Monthly HIV injection could free patients from gruelling drug regimen

Monthly HIV injection could free patients from gruelling drug regimen

Long-acting medicines have proved as effective as daily pills in preventing HIV from replicating, according to results from twin trials that enrolled more than 1,000 people in 16 countries. The drugs tested, cabotegravir and rilpivirine, are given once a month as an injection.

Researchers say long-acting medicines could ensure that the vast majority of people who are prescribed antiretroviral drugs — the standard treatment for HIV — successfully suppress the virus, in line with goals set by the United Nations. And it could help the US government to meet its aim of reducing HIV transmission in the country by 90% in the next decade. Researchers hope that long-acting drugs might prevent HIV, too.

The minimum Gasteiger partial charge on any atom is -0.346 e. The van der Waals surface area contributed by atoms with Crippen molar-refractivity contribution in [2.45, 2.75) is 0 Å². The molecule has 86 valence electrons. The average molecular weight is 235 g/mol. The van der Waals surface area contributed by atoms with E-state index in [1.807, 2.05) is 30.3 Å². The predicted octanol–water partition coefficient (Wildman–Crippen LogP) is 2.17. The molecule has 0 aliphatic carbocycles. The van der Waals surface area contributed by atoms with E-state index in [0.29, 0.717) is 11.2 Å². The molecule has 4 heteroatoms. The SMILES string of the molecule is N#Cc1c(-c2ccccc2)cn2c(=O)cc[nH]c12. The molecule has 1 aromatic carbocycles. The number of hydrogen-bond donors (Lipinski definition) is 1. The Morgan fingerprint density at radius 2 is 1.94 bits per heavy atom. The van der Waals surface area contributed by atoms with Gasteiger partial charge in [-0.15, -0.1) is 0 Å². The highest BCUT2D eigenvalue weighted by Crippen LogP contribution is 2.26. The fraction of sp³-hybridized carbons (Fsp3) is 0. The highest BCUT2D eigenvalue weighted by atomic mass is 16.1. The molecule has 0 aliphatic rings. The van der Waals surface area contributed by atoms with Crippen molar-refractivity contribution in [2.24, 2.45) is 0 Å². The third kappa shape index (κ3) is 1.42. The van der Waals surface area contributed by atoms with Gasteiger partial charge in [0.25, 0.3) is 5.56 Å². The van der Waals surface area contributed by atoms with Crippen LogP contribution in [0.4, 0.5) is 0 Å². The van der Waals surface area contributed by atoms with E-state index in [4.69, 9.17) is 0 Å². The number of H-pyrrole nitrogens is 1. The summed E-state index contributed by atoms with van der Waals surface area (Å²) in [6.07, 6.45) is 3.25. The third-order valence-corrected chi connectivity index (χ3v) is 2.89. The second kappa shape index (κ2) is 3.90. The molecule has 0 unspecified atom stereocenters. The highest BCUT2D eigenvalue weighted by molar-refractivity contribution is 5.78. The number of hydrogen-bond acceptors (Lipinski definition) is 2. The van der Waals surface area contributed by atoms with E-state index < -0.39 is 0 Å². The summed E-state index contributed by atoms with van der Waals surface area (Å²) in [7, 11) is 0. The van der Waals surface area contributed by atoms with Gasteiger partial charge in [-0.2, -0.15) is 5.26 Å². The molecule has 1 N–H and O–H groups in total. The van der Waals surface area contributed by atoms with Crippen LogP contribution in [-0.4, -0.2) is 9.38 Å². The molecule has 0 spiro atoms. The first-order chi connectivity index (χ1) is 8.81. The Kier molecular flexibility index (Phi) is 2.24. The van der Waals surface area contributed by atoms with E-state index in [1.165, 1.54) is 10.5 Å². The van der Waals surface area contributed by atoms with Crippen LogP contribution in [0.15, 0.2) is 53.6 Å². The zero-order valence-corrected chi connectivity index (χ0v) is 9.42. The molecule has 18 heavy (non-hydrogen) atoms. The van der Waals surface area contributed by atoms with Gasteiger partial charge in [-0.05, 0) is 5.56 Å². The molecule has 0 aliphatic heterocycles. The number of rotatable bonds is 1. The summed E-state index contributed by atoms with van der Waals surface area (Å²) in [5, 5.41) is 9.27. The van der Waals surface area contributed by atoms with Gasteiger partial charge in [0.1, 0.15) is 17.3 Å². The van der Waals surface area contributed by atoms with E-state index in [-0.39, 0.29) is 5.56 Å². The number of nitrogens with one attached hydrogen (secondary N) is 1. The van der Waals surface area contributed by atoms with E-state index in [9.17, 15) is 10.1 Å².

“The combination is paradigm shifting,” says Chloe Orkin, an HIV researcher at Queen Mary University of London, who reported the trial findings on 7 March at the Conference on Retroviruses and Opportunistic Infections in Seattle, Washington. “Instead of being reminded that you have HIV 365 days a year, it’s reduced to just 12,” she says. “That gives people a kind of freedom.”

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